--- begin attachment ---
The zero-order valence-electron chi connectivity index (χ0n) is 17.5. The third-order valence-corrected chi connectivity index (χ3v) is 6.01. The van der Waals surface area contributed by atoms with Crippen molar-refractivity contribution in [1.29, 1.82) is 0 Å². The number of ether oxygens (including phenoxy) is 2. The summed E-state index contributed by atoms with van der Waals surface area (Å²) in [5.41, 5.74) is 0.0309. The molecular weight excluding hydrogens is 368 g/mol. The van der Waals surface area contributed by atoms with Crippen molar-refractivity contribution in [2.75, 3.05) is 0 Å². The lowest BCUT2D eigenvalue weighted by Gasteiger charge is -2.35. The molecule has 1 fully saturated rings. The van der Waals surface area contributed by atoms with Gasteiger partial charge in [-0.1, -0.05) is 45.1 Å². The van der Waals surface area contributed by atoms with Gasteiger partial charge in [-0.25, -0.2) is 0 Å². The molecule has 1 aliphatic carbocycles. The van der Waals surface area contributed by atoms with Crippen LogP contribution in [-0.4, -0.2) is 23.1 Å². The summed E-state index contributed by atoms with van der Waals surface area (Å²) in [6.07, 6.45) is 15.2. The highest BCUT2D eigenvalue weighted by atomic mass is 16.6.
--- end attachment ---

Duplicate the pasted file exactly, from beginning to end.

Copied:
The zero-order valence-electron chi connectivity index (χ0n) is 17.5. The third-order valence-corrected chi connectivity index (χ3v) is 6.01. The van der Waals surface area contributed by atoms with Crippen molar-refractivity contribution in [1.29, 1.82) is 0 Å². The number of ether oxygens (including phenoxy) is 2. The summed E-state index contributed by atoms with van der Waals surface area (Å²) in [5.41, 5.74) is 0.0309. The molecular weight excluding hydrogens is 368 g/mol. The van der Waals surface area contributed by atoms with Crippen molar-refractivity contribution in [2.75, 3.05) is 0 Å². The lowest BCUT2D eigenvalue weighted by Gasteiger charge is -2.35. The molecule has 1 fully saturated rings. The van der Waals surface area contributed by atoms with Gasteiger partial charge in [-0.1, -0.05) is 45.1 Å². The van der Waals surface area contributed by atoms with Gasteiger partial charge in [-0.25, -0.2) is 0 Å². The molecule has 1 aliphatic carbocycles. The van der Waals surface area contributed by atoms with Crippen LogP contribution in [-0.4, -0.2) is 23.1 Å². The summed E-state index contributed by atoms with van der Waals surface area (Å²) in [6.07, 6.45) is 15.2. The highest BCUT2D eigenvalue weighted by atomic mass is 16.6.